Last season, after Miami's wins over Florida State and Georgia Tech, Hurricane fans were ready to anoint Jacory Harris as the next legitimate Heisman contender.
However, following Harris' entire 2009 campaign in which he hurled 17 interceptions, Miami fans might have to put their pink suits and pimp cups under wraps for a while.
Despite such lofty expectations, Harris could very well develop into a great player—the potential is there.
As a sophomore with only one meaningful start under his belt, Harris threw for 24 touchdowns while maintaining a 59.6 completion percentage and a 140.1 QB rating.
Not bad at all, especially considering that Miami was ranked 100th in the nation in sacks allowed and Harris ruptured ligaments in his right thumb during the 'Canes game against Duke (though it's worth noting that the injury came after Harris' four-interception performance against North Carolina).
Taking all that into account, should Harris find himself in the eye of a swirling storm of criticism?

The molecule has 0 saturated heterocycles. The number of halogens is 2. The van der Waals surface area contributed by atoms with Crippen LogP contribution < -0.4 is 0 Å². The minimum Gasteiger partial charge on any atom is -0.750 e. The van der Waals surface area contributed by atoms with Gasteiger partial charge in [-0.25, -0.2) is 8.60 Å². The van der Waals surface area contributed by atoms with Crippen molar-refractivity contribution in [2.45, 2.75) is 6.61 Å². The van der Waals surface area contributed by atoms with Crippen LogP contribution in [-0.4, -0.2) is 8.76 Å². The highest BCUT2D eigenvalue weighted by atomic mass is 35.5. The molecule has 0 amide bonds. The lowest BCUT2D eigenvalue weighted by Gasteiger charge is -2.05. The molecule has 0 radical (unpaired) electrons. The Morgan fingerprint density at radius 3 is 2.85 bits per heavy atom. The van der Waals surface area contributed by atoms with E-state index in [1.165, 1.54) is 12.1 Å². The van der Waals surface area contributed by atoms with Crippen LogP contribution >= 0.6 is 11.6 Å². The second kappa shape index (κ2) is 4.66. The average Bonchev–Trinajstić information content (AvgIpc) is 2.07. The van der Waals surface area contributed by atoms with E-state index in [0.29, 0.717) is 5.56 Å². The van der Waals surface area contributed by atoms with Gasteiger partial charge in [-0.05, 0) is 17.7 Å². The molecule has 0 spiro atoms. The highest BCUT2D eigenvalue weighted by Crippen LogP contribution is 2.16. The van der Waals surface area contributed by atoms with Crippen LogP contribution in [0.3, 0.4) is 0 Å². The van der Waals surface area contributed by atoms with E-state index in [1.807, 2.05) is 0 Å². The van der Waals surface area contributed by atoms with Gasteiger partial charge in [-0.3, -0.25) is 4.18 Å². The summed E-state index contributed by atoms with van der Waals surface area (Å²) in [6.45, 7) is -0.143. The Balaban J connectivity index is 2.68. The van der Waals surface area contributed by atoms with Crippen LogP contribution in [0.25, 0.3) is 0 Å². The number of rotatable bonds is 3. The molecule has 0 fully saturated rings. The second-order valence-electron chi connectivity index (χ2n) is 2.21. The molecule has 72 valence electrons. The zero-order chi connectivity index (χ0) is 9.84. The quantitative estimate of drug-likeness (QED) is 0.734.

Yes, but not for reasons you might expect.
While much of the hype surrounding Harris was created by overeager Miami fans, anyone who says that he'll wear a pink suit and carry a pimp cup to his own Heisman trophy presentation is begging for ridicule.
Enjoy the following exchange between Harris and radio host Dan LeBatard last July:
Harris: I'm gonna wear a pink suit to the ceremony, pimp cup and all.
LeBatard: You're gonna bring a goblet to the Heisman ceremony?
Harris: Yeah, I'll bring it.
LeBatard: How bout the fedora?
Harris: The padora?
LeBatard: The hat. The pimp's hat.
Harris: I don't know about that. I might want to show off my hairstyle at the time.... I'm going through phase two.
LeBatard: Explain that.
Harris: You have stage one, when you start. Then stage two, where you have your little ugly stage. Then you have stage three, where you busting out of the cocoon, and you're ready for the braids, and all the different hairstyles.
LeBatard: Bustin' out of the cocoon like a beautiful afro butterfly?
Harris: Yeah, like an afro butterfly.
Shades of Ryan Perrilloux, anyone?
Please don't misunderstand the inference; no one is expecting Harris to suffer the same sordid fate as Perrilloux.
Especially since Harris has become more contrite about his interceptions after issuing potentially careless statements such as, "I don't think any interceptions put us in real bad situations to the point where we couldn't get out of it."
In 2010, if Harris can resist the urge to blindly heave the ball downfield, the nation will be watching intently to see if the "afro butterfly" can unfurl his wings and ride the Hurricane winds to New York City this December.